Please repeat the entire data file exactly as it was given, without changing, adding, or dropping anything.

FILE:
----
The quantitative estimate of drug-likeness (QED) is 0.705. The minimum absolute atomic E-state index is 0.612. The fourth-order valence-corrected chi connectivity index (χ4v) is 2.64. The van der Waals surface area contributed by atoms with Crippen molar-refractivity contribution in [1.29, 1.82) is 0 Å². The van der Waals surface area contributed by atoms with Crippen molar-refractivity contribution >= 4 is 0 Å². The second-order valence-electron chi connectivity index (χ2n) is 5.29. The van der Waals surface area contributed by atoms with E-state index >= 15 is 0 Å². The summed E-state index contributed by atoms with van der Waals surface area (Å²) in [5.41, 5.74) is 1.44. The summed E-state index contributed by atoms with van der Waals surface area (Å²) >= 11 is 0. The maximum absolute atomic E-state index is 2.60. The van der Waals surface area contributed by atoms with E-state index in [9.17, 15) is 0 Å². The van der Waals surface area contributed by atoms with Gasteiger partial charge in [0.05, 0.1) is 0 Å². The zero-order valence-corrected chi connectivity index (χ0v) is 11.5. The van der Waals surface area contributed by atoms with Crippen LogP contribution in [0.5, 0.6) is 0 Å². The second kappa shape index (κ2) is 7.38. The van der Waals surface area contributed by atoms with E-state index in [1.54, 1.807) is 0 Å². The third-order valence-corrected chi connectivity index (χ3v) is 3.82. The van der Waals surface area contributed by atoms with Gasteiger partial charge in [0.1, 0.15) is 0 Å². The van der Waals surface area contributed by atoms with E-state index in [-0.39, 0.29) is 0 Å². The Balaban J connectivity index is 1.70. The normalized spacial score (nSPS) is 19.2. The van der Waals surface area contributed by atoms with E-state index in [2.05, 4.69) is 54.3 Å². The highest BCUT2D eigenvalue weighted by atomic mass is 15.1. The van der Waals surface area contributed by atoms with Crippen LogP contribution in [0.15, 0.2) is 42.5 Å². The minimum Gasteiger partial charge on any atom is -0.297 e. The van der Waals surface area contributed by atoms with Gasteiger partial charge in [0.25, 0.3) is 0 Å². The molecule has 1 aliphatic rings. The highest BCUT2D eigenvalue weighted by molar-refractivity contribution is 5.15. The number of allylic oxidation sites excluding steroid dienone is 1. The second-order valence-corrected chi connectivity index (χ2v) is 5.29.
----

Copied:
The quantitative estimate of drug-likeness (QED) is 0.705. The minimum absolute atomic E-state index is 0.612. The fourth-order valence-corrected chi connectivity index (χ4v) is 2.64. The van der Waals surface area contributed by atoms with Crippen molar-refractivity contribution in [1.29, 1.82) is 0 Å². The van der Waals surface area contributed by atoms with Crippen molar-refractivity contribution >= 4 is 0 Å². The second-order valence-electron chi connectivity index (χ2n) is 5.29. The van der Waals surface area contributed by atoms with E-state index >= 15 is 0 Å². The summed E-state index contributed by atoms with van der Waals surface area (Å²) in [5.41, 5.74) is 1.44. The summed E-state index contributed by atoms with van der Waals surface area (Å²) >= 11 is 0. The maximum absolute atomic E-state index is 2.60. The van der Waals surface area contributed by atoms with E-state index in [9.17, 15) is 0 Å². The van der Waals surface area contributed by atoms with Gasteiger partial charge in [0.05, 0.1) is 0 Å². The zero-order valence-corrected chi connectivity index (χ0v) is 11.5. The van der Waals surface area contributed by atoms with Crippen LogP contribution in [0.5, 0.6) is 0 Å². The second kappa shape index (κ2) is 7.38. The van der Waals surface area contributed by atoms with E-state index in [1.54, 1.807) is 0 Å². The third-order valence-corrected chi connectivity index (χ3v) is 3.82. The van der Waals surface area contributed by atoms with Gasteiger partial charge in [0.1, 0.15) is 0 Å². The van der Waals surface area contributed by atoms with E-state index in [-0.39, 0.29) is 0 Å². The Balaban J connectivity index is 1.70. The normalized spacial score (nSPS) is 19.2. The van der Waals surface area contributed by atoms with E-state index in [2.05, 4.69) is 54.3 Å². The highest BCUT2D eigenvalue weighted by atomic mass is 15.1. The van der Waals surface area contributed by atoms with Crippen LogP contribution in [0.15, 0.2) is 42.5 Å². The minimum Gasteiger partial charge on any atom is -0.297 e. The van der Waals surface area contributed by atoms with Gasteiger partial charge in [0.25, 0.3) is 0 Å². The molecule has 1 aliphatic rings. The highest BCUT2D eigenvalue weighted by molar-refractivity contribution is 5.15. The number of allylic oxidation sites excluding steroid dienone is 1. The second-order valence-corrected chi connectivity index (χ2v) is 5.29.